There are two moving stories running hand and hand in this novel. One is of two women; Bobbie and her niece Tracie. They set out on a pilgrimage after Bobbie is diagnosed with cancer. They’ve talks about this trip for years. Their dreams are about to come true. Bobbie takes Tracie to The Oasis, an unforgettable place she worked at years ago, it’s there they learn about a refugee named Hamid. He is running for his life along The Refugee Highway. His family is hiding trying not to be captured. There are flashbacks of Bobbie’s life as she remembers her time at The Oasis. She shares with Tracie some heart-wrenching stories that changed Bobbie’s life.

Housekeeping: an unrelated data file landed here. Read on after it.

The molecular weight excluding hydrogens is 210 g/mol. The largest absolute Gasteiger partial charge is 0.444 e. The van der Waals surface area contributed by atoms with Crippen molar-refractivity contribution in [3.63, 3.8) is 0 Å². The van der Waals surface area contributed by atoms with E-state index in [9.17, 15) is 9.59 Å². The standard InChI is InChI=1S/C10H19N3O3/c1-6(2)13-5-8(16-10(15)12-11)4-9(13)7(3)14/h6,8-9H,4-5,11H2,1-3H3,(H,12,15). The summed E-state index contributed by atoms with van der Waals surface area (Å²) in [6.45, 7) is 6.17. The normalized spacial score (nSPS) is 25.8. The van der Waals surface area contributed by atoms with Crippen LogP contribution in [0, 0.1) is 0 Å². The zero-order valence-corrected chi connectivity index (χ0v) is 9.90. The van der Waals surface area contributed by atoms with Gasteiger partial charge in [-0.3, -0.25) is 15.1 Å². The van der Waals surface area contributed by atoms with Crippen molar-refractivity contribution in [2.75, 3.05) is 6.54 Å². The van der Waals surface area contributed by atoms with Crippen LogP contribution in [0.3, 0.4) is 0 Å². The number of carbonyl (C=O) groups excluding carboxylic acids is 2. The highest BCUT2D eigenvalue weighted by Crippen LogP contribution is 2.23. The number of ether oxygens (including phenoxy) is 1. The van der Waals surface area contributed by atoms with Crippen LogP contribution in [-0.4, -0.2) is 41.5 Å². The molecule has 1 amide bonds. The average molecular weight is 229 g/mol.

Here is a peek at the refugee, “Hamid listened to a radio program, broadcast from The Netherlands but in his tongue. The voice in the box spoke of the Bible, of Christ – Isa al Masi – of hope, of a Savior. Hamid’s heart swelled to hear the words, foreign words, dangerous words! Why was he drawn to them so? These were the words that had forced him to flee in the first place.”

Hamid was trying to become a refugee in another country. The definition of a refugee – a person who has been forced to leave their country in order to escape war, persecution, or natural disaster. A refugee has a well-founded fear of persecution for reasons of race, religion, nationally, political opinion or membership in a particular social group.”

Hamid and his daughter have accepted Christ as their savior. Hamid’s wife is not so sure about all this. Why bother when it’s so dangerous? There are suspenseful nail-biting moments for Hamid and his family as they try to get to safety.